If you change clothes before getting in the car, it wouldn’t be workable to use changing into a squash shirt or top as a cue for getting focused, as you’ve then get to concentrate on driving afterwards. Ideally, you want something that comes a very short time before you go on court. Secondly, you need to ensure the focus achieved through your mental cue isn’t then disrupted because you need to concentrate on another action, such as driving.
If you are walking or taking public transport to your match, you can start your mental cues whilst still at your house but for anyone driving the mental preparation needs to come at the venue to be effective. It could be along the lines of the junior I mentioned above who takes time putting on his squash shoes or it could even be something simple like opening the door to the changing rooms, as if you are opening the door to the new world and shutting the door to the old.
Obviously, it is far better for you to be in a reasonably relaxed state when you enter the court and not rushing in a few minutes late, so always do your best to arrive a little bit early. Going on court and hitting a few shots before your opponent gets there is needless to say a great way to get in the zone and get loosened up. If you are able to, turn up ten minutes early and hit a few shots and limber up – it makes such a difference.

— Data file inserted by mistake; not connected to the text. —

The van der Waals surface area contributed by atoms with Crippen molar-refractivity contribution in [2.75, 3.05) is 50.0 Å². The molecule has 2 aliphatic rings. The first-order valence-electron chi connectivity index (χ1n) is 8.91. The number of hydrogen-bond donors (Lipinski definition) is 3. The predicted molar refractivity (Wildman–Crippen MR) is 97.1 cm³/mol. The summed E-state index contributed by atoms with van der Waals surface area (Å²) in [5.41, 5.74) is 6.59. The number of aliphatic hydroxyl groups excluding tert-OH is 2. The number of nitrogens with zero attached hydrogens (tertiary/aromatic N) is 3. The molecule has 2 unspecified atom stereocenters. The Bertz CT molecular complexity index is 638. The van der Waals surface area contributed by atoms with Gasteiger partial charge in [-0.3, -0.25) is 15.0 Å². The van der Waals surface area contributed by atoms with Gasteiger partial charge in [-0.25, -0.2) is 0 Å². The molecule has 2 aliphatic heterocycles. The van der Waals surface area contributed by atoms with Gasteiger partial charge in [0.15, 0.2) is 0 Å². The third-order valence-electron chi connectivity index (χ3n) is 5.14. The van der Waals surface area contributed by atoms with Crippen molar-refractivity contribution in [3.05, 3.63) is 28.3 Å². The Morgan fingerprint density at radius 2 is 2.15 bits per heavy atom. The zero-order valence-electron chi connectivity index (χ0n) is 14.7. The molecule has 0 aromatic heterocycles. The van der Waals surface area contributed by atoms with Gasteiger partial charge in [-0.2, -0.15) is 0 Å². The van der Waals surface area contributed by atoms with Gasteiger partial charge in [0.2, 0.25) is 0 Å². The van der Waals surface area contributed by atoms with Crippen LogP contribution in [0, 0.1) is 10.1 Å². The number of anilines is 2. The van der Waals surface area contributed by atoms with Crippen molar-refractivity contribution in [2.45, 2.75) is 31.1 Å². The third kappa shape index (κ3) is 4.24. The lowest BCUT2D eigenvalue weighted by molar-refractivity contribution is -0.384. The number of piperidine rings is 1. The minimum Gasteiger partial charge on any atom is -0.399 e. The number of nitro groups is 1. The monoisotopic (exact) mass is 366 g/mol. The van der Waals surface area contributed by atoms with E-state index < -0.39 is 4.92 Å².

For some people, the nature of their life means that they will always be trying to cram a game in and all of us have those days when we have to rush on to the court and hurry through a quick warm-up feeling guilty for being late. If this does happen, look to on court cues to help you.